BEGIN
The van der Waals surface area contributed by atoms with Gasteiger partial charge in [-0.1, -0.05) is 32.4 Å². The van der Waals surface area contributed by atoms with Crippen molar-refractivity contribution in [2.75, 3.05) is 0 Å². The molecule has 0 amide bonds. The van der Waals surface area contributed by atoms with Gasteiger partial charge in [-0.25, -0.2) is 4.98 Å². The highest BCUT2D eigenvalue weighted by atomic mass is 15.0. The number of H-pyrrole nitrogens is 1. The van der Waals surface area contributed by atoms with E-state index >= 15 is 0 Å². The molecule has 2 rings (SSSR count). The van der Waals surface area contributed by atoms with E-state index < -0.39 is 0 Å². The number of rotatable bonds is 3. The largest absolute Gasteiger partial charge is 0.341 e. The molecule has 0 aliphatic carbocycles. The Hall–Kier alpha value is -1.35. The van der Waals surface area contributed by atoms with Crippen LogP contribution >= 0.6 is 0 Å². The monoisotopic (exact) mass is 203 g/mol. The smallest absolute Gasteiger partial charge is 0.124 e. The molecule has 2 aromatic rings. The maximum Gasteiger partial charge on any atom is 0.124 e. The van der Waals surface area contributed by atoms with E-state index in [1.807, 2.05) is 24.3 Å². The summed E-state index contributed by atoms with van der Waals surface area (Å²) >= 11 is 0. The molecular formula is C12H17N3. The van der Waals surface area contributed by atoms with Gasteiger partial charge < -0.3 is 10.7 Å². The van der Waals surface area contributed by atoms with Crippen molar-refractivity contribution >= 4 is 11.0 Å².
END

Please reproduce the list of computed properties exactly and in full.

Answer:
The van der Waals surface area contributed by atoms with Gasteiger partial charge in [-0.1, -0.05) is 32.4 Å². The van der Waals surface area contributed by atoms with Crippen molar-refractivity contribution in [2.75, 3.05) is 0 Å². The molecule has 0 amide bonds. The van der Waals surface area contributed by atoms with Gasteiger partial charge in [-0.25, -0.2) is 4.98 Å². The highest BCUT2D eigenvalue weighted by atomic mass is 15.0. The number of H-pyrrole nitrogens is 1. The van der Waals surface area contributed by atoms with E-state index >= 15 is 0 Å². The molecule has 2 rings (SSSR count). The van der Waals surface area contributed by atoms with E-state index < -0.39 is 0 Å². The number of rotatable bonds is 3. The largest absolute Gasteiger partial charge is 0.341 e. The molecule has 0 aliphatic carbocycles. The Hall–Kier alpha value is -1.35. The van der Waals surface area contributed by atoms with Crippen LogP contribution >= 0.6 is 0 Å². The monoisotopic (exact) mass is 203 g/mol. The smallest absolute Gasteiger partial charge is 0.124 e. The molecule has 2 aromatic rings. The maximum Gasteiger partial charge on any atom is 0.124 e. The van der Waals surface area contributed by atoms with E-state index in [1.807, 2.05) is 24.3 Å². The summed E-state index contributed by atoms with van der Waals surface area (Å²) >= 11 is 0. The molecular formula is C12H17N3. The van der Waals surface area contributed by atoms with Gasteiger partial charge < -0.3 is 10.7 Å². The van der Waals surface area contributed by atoms with Crippen molar-refractivity contribution >= 4 is 11.0 Å².